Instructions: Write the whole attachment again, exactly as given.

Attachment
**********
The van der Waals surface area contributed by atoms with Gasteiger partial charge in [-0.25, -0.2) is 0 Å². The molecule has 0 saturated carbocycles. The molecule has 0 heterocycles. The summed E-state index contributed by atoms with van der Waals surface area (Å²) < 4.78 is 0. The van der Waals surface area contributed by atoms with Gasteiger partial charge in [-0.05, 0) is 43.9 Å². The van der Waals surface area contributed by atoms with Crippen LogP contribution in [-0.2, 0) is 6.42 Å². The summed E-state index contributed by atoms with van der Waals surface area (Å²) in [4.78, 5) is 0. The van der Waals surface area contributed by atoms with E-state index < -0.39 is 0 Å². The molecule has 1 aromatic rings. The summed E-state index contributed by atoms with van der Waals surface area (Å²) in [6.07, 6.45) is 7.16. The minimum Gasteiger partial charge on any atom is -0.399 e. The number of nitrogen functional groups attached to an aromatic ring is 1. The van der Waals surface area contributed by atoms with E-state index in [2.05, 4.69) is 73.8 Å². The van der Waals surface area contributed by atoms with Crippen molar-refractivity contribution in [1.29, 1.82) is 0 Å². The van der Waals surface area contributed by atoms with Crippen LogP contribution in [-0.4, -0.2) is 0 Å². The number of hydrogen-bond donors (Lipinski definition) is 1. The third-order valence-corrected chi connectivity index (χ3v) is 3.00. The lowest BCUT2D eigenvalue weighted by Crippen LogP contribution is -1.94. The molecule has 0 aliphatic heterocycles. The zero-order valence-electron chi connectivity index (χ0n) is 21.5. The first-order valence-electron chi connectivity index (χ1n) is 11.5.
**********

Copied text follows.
The van der Waals surface area contributed by atoms with Gasteiger partial charge in [-0.25, -0.2) is 0 Å². The molecule has 0 saturated carbocycles. The molecule has 0 heterocycles. The summed E-state index contributed by atoms with van der Waals surface area (Å²) < 4.78 is 0. The van der Waals surface area contributed by atoms with Gasteiger partial charge in [-0.05, 0) is 43.9 Å². The van der Waals surface area contributed by atoms with Crippen LogP contribution in [-0.2, 0) is 6.42 Å². The summed E-state index contributed by atoms with van der Waals surface area (Å²) in [4.78, 5) is 0. The van der Waals surface area contributed by atoms with E-state index < -0.39 is 0 Å². The molecule has 1 aromatic rings. The summed E-state index contributed by atoms with van der Waals surface area (Å²) in [6.07, 6.45) is 7.16. The minimum Gasteiger partial charge on any atom is -0.399 e. The number of nitrogen functional groups attached to an aromatic ring is 1. The van der Waals surface area contributed by atoms with E-state index in [2.05, 4.69) is 73.8 Å². The van der Waals surface area contributed by atoms with Crippen molar-refractivity contribution in [1.29, 1.82) is 0 Å². The van der Waals surface area contributed by atoms with Crippen LogP contribution in [-0.4, -0.2) is 0 Å². The number of hydrogen-bond donors (Lipinski definition) is 1. The third-order valence-corrected chi connectivity index (χ3v) is 3.00. The lowest BCUT2D eigenvalue weighted by Crippen LogP contribution is -1.94. The molecule has 0 aliphatic heterocycles. The zero-order valence-electron chi connectivity index (χ0n) is 21.5. The first-order valence-electron chi connectivity index (χ1n) is 11.5.